Traditionally, a remake of a horror movie is going to stink. Sure, this can be said about more than half of all remakes, regardless of genre, but it’s especially true with horror movies, because unless the new movie goes off in a completely new direction, the suspense and the fear factor have been eliminated.
This was somewhat true with House on Haunted Hill (1999), which was a remake of the 1958 film of the same name, and it’s even more true with this film, a remake of Roger Corman’s 1960 movie.
An eccentric rich dude (if he were poor, he’d just be weird) who loves collecting oddities bequeathes his house and all the goofy stuff in it to his unsuspecting nephew Arthur (Tony Shalhoub) and his family. The house is a gorgeous mansion, although it is stuffed with some truly gruesome antiquities. Oh, but the late Uncle Cyrus (whom Arthur met a couple of times, tops) certainly danced to a different drummer, so the weirdness quotient’s acceptable. His house is away from everything else – not a neighbor for miles, the lawyer tells them all – lending a supposedly eerie atmosphere to the murky, muddled script.
Arthur is joined by his lovely daughter Kathy (Shannon Elizabeth – you might remember her from being scantily clad in the American Pie movies), his morbid young son Bobby (Alec Roberts), and his son’s nanny Maggie (Rah Digga). The mother died in a fire, a fact that’s brought up more than once throughout the movie. It’s all about ghosts, you see, just in case you were misled by the film’s title. Ghosts and souls and fun, uplifting stuff like that.
At any rate, the family gets this house, but weird things happen even before Arthur signs the paperwork. For one thing, there’s the wacky dude named Rafkin (Matthew Lillard) who palled around with ol’ Uncle Cyrus (played by F. Murray Abraham – remember when he won an Oscar for Amadeus? Poor guy can’t catch a break now, generally playing heavies, but this is a new low for his career). Seems Rafkin knows more than a little about these weird goings on. So what’s it all about? There are thirteen ghosts, collected there by Uncle Cyrus, and there’s also a whole buncha money, safely stowed inside a whole horkin’ ton of traps.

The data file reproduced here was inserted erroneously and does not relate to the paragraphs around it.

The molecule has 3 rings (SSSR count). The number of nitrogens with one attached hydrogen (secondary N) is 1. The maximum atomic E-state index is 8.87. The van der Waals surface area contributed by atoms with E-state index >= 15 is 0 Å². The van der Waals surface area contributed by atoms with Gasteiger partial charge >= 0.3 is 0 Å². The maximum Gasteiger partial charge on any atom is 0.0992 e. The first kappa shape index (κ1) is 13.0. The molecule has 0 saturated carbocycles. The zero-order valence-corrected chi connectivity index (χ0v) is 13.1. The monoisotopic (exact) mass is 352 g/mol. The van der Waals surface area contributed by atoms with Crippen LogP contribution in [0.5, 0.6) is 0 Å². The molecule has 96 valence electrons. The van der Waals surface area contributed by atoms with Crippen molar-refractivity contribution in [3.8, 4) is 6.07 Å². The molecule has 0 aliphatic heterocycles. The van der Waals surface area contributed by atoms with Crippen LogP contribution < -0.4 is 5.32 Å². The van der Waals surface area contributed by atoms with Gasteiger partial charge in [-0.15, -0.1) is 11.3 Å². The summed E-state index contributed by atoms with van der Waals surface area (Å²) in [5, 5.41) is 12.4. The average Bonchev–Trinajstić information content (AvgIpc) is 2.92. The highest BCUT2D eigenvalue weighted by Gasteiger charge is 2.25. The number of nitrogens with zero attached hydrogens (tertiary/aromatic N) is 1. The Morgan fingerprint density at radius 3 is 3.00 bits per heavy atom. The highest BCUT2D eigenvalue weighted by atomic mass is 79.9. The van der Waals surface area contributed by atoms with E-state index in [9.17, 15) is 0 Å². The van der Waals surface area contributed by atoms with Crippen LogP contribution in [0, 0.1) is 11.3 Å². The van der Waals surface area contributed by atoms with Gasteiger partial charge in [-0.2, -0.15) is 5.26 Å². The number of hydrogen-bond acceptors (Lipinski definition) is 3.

But Arthur and his clan just want to get out of the house, which sealed itself shut as soon as possible. The ghosts don’t want them to leave, y’see, because they’re basically ghosts of Really Bad People (oh, and they can only be seen through use of these nifty special glasses). Naturally, the kids get lost, separated from their dad who must, with the dubious help of Rafkin, somehow locate them before they’re tortured and killed by the spirits. Or something like that.
This movie is about 95% screams – and no, that’s not a good thing, no matter how enamored you are of slasher films. The plot is simplistic and is largely unnecessary, given the massive budget for effects (I’m reluctant to call them ‘special’). There’s much shrieking, probably so designed to distract the viewer from the unending, undying crappiness of the film itself. Forget the acting – there is none. These people take every cliche from the Great Book of Horror Movies and overact their way to stupendous boredom. It’s a lesson in ennui, which is tough when you’re trying to make a horror movie. One fun pasttime for those watching the movie is to see how dumb and gullible the characters are. This is a time-honored tradition; ever sit down and watch a cheesy 70s horror movie, pointing out the utter stupidity of the Dumb Blonde who comes back to the cabin to find none of her friends around, then proceeds to take a shower – with the bathroom door open? Sure, we’ve all done that. That’s about all you can do with this waste of time, too. In the grand pantheon of horror movies, it’s pretty awful, albeit slightly better than that benchmark of Crappidom, Blair Witch Project II: Book of Shadows.
Thirteen Ghosts: 1